International passengers would be whisked through immigration and customs without stopping or even encountering humans, while passport scanners and paper cards would be a thing of the past, under a radical overhaul of Australia's airports due to start this year.
The Department of Immigration and Border Protection has sought technology that would abolish incoming passenger cards, remove the need for most passengers to show their passports and replace manned desks with electronic stations and automatic triage.
The plan goes much further than the SmartGates currently installed at some airports that require passports to be scanned electronically. Those gates, introduced less than 10 years ago, will be retired as part of the new "contactless" system.
Instead, passengers will be processed by biometric recognition of the face, iris and/or fingerprints, matched to existing data. By 2020 the government wants a system in place to process 90 per cent of travellers automatically, with no human involvement.
"I think it could be a world first," said John Coyne, head of border security at the Australian Strategic Policy Institute. He said it was the long-term vision of the most senior immigration bureaucrats to "streamline" the arrivals process so international passengers could "literally just walk out like at a domestic airport".
Though the government knows what it is looking for, it doesn't yet know what it's going to get. "The department is asking tenderers to provide innovative solutions to allow arriving travellers to self-process," an immigration spokeswoman said.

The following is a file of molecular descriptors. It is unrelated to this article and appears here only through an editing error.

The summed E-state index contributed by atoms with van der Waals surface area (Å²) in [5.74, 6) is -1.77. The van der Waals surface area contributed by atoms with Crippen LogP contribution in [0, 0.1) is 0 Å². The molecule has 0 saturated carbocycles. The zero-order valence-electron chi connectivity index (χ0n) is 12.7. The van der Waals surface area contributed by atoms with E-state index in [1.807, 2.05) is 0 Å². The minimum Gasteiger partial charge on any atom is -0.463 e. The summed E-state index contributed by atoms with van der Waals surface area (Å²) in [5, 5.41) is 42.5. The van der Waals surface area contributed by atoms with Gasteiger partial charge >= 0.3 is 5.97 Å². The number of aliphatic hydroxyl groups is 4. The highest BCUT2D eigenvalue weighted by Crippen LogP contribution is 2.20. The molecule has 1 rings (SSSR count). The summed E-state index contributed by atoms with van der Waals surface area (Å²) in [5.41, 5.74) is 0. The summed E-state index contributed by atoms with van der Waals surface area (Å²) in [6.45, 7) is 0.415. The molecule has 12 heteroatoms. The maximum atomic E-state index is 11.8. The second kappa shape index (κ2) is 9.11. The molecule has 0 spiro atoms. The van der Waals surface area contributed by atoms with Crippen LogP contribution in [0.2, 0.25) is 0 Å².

"The department has not therefore defined the specific solution or how it will differ from existing arrivals or departures SmartGates."
Dr Coyne said it was possible early iterations of the technology would filter incoming passengers through a corridor, rather than individual gates, where their biometrics were captured and checked without the passenger ever stopping.
"Biometrics are now going in leaps and bounds," he said. "Our ability to harness the power of big data is increasing exponentially."
The department wants to pilot the technology in July at Canberra Airport, which handles limited flights to Singapore and Wellington. It would be introduced at a major airport such as Sydney or Melbourne in November, with the rollout completed by March 2019.
The innovation was possible because of the massive amount of passenger data – including ticket information, travel history and criminal records – sourced globally and analysed in the back room, Dr Coyne said.
He said Australia was "miles ahead of the majority of countries" in modernising airport technology, particularly compared with the US or London's Heathrow, which he labelled "an informed version of the Middle Ages".
In previous statements, Immigration Minister Peter Dutton said advancements in border technology would enable Border Force officials to concentrate resources on passengers of interest.
Dr Coyne said it was all about "selective permeability", or using intelligence to determine in advance which types of passengers posed a risk – and getting everyone else through more efficiently.
"All of this is about risk," he said. "I think in Australia we're doing exceptionally well."
This article originally appeared on the Sydney Morning Herald. Credit: Michael Koziol/Fairfax Syndication